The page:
In multiplayer with cooperative play with a maximum of 4 players with 1 player being able to drop-in as a night-time hunter (with the A.I. taking over if he drops out mid-attack), it’s a viscerally connected experience unlike any other. Dying Light’s multiplayer is widely fun, and I feel it caters to the core function of allowing a full open-world map (not the scale of Grand Theft Auto, mind you) so people can be in different parts of the world. I did not particularly like the random challenges that happen though fun at times, and opted to keep it off like the rest of the players in the online mode.
As for performance on the PlayStation 4, Dying Light plays well on LAN (tested on 2 PS4s) and is a seamless experience in-network. Now, as for the PC version – where do I start? The mods work to fix everything (until Techland stopped mods, but then recently re-enabled them again), and the performance is good for the most part.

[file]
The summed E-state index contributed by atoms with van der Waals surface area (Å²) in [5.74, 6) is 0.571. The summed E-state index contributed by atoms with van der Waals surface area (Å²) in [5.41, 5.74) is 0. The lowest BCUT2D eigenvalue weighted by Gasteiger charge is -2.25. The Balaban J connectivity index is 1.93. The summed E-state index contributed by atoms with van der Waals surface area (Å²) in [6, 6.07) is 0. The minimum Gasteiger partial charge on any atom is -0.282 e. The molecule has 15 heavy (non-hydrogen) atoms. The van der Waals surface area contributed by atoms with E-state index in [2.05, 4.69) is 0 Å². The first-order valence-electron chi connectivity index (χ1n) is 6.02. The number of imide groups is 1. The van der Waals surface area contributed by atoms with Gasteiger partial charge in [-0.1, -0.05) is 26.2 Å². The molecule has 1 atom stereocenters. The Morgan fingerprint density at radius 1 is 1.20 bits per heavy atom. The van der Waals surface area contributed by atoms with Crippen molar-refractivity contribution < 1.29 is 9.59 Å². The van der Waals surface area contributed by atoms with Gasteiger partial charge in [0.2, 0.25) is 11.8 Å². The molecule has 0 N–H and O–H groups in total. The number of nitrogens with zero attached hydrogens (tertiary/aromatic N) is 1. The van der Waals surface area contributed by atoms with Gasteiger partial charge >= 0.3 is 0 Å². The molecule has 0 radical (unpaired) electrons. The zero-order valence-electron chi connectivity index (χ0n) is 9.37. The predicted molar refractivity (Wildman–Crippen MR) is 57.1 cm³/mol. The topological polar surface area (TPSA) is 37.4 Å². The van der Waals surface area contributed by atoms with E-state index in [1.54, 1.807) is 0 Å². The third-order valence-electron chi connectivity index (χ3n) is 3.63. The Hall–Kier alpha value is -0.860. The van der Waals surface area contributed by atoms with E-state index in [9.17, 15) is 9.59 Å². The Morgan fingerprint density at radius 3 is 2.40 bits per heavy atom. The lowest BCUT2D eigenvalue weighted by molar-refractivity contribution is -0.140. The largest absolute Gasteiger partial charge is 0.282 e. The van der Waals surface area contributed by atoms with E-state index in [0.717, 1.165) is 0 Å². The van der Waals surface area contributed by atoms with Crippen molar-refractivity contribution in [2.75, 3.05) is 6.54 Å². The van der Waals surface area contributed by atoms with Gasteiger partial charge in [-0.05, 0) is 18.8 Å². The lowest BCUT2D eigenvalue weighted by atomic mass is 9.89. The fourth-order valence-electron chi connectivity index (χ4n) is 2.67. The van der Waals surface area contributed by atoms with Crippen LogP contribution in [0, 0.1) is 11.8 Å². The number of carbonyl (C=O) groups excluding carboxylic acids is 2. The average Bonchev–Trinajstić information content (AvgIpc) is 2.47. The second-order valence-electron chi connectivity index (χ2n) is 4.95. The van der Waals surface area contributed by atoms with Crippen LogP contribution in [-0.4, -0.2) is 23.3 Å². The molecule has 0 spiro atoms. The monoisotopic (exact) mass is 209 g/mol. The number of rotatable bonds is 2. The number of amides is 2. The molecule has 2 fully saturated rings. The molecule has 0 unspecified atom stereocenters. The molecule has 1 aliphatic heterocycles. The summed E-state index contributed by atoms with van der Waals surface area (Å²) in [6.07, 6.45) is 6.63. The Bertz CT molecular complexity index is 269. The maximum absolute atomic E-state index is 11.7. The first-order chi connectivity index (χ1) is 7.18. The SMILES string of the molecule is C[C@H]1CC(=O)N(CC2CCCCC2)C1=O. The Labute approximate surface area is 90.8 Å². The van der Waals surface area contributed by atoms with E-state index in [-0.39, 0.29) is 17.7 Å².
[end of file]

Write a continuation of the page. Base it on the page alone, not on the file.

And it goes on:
But optimization with PCs still feels lacking – with the LAN mode nearly not working correctly (virtually nonexistent) and the view distance bringing even a GTX Titan to negative 15 frames per second relatively on average.
It is a definite shame to see a PC title not as optimized, and one that we hope Techland fixes. I did have the game on the latest patch that promised to fix frame rates, but alas it was still an issue in the long run.
Dying Light for the most part is a fun game that many players will want to consider purchasing at full price. PC users may have issues that may make the retail at $49.99 seem more reasonable and I can completely understand that. The game itself works flawlessly in terms of its multiplayer, and it has fun around every corner with the beautiful vistas that Harran has to offer on top of other characters that are a surprise in the game to meet and do things with. Dying Light is an exceptional title even with its problems, and one I think should beckon any zombie-lover to arms with their weapon of choice. So what are you waiting for? See you tomorrow, and remember: ‘Good Night, Good Luck.’